(H+ + Cl-) + (HCO3- + Na+)           (H2CO3) + (Cl- + Na+)
     Hydrochloric     Sodium               Carbonic   Sodium Chloride
         acid       Bicarbonate              Acid       (table salt)
   Considered the body’s “work horses”
   Can be insoluble that provide structural
    support or soluble that provide one of the
    following functions:
    ◦ Enzymes
    ◦ Membrane transporters
    ◦ Signal molecules
    ◦ Receptors
    ◦ Binding proteins
    ◦ Regulatory proteins
    ◦ Immunoglobulin
    *all contain a binding site
    Ligand: a molecule that binds
    to another                             See figure 2-16 in
    ◦ Substrate: ligands that bind to
      enzymes or membrane
   The ligand must be
    compatible with the binding
    site of the protein
    ◦ Binding occurs through
      hydrogen bonding, ionic
      bonding, or van der Waals
   The binding site changes
    shape slightly to fit snugly
    with the ligand
   Proteins are specific about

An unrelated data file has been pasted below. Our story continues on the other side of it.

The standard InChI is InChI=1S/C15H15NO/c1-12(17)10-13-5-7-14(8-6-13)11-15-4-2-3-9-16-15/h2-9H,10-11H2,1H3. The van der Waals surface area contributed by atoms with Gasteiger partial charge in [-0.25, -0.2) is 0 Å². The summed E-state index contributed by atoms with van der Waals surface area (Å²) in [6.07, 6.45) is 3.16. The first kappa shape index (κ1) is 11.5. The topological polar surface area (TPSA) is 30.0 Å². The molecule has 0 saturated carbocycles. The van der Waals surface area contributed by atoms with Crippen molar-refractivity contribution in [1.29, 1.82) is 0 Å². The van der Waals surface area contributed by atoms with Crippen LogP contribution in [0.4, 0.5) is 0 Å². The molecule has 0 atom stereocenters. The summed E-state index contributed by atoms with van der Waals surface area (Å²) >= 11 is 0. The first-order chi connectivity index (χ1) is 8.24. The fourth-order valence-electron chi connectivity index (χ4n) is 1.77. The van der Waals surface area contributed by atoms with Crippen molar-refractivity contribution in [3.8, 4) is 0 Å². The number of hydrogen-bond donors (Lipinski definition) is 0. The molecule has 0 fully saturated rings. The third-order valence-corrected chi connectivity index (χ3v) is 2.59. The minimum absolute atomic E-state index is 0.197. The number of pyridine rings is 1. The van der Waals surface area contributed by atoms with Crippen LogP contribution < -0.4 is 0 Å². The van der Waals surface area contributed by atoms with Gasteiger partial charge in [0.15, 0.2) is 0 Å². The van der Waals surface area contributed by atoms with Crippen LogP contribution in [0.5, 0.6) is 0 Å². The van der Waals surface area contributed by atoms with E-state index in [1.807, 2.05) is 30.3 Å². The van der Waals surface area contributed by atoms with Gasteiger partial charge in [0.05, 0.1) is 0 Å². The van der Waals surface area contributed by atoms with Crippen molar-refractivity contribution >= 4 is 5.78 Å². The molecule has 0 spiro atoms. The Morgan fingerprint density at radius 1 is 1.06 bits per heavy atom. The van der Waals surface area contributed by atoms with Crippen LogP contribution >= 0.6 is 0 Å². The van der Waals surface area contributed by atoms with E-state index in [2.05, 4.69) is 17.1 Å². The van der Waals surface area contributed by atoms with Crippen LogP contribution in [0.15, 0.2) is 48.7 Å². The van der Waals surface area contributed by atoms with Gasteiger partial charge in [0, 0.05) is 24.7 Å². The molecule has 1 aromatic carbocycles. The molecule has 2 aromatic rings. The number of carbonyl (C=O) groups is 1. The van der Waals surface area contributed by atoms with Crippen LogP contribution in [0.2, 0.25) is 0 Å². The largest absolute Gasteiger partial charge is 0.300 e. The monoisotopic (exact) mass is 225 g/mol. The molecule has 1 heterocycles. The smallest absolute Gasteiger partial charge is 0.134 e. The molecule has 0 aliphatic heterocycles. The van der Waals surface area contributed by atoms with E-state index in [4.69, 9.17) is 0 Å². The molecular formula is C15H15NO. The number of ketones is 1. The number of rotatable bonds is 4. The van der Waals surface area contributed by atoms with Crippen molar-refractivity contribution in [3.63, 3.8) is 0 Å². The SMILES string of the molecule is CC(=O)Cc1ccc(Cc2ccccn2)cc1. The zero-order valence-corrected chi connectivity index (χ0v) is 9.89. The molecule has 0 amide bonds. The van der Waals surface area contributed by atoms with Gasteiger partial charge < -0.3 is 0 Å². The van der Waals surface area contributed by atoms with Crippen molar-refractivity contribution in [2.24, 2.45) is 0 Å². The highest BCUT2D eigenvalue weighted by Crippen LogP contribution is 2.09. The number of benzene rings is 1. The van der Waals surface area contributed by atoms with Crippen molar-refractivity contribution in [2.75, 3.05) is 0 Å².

what ligands they will bind to
Protein Affinity
 Proteins have certain attractions to specific
  ligands called an affinity that will increase the
  potential for binding
 Binding of a protein and ligand can be reversible
  as they go through a dissociation process
    ◦ P+L       PL      P+L
    ◦ Equilibrium is reached when binding rate matches
      dissociation rate
 Some ligands become competitors as they fight
  for the ability to bind with a protein
 Agonists mimic another ligands action by binding
  to the receptor site on a protein
    ◦ Ex: nicotine mimics acetylcholine
Protein Binding
   Affinity can change in         See figure 2-17 &
    different situations to
    alter the binding ability       2-18 in text.